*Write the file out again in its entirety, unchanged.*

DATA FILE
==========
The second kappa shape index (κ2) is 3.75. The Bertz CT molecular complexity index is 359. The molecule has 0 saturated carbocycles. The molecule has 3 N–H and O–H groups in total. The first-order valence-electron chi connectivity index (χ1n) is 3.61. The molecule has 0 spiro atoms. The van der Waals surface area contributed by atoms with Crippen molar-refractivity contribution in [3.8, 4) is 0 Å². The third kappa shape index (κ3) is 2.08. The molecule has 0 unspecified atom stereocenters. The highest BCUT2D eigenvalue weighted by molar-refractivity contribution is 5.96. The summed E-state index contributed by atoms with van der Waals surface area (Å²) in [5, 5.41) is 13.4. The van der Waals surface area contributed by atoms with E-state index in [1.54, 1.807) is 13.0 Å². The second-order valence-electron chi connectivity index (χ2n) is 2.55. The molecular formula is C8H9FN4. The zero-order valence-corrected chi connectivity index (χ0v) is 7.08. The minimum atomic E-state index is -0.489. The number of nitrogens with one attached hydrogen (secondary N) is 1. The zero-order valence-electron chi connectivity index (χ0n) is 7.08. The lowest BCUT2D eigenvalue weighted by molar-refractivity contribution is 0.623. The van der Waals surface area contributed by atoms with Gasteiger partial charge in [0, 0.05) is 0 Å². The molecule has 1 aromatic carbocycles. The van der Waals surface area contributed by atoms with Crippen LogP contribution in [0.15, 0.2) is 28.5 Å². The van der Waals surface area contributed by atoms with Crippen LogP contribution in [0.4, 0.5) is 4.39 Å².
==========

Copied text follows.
The second kappa shape index (κ2) is 3.75. The Bertz CT molecular complexity index is 359. The molecule has 0 saturated carbocycles. The molecule has 3 N–H and O–H groups in total. The first-order valence-electron chi connectivity index (χ1n) is 3.61. The molecule has 0 spiro atoms. The van der Waals surface area contributed by atoms with Crippen molar-refractivity contribution in [3.8, 4) is 0 Å². The third kappa shape index (κ3) is 2.08. The molecule has 0 unspecified atom stereocenters. The highest BCUT2D eigenvalue weighted by molar-refractivity contribution is 5.96. The summed E-state index contributed by atoms with van der Waals surface area (Å²) in [5, 5.41) is 13.4. The van der Waals surface area contributed by atoms with E-state index in [1.54, 1.807) is 13.0 Å². The second-order valence-electron chi connectivity index (χ2n) is 2.55. The molecular formula is C8H9FN4. The zero-order valence-corrected chi connectivity index (χ0v) is 7.08. The minimum atomic E-state index is -0.489. The number of nitrogens with one attached hydrogen (secondary N) is 1. The zero-order valence-electron chi connectivity index (χ0n) is 7.08. The lowest BCUT2D eigenvalue weighted by molar-refractivity contribution is 0.623. The van der Waals surface area contributed by atoms with Gasteiger partial charge in [0, 0.05) is 0 Å². The molecule has 1 aromatic carbocycles. The van der Waals surface area contributed by atoms with Crippen LogP contribution in [0.15, 0.2) is 28.5 Å². The van der Waals surface area contributed by atoms with Crippen LogP contribution in [0.4, 0.5) is 4.39 Å².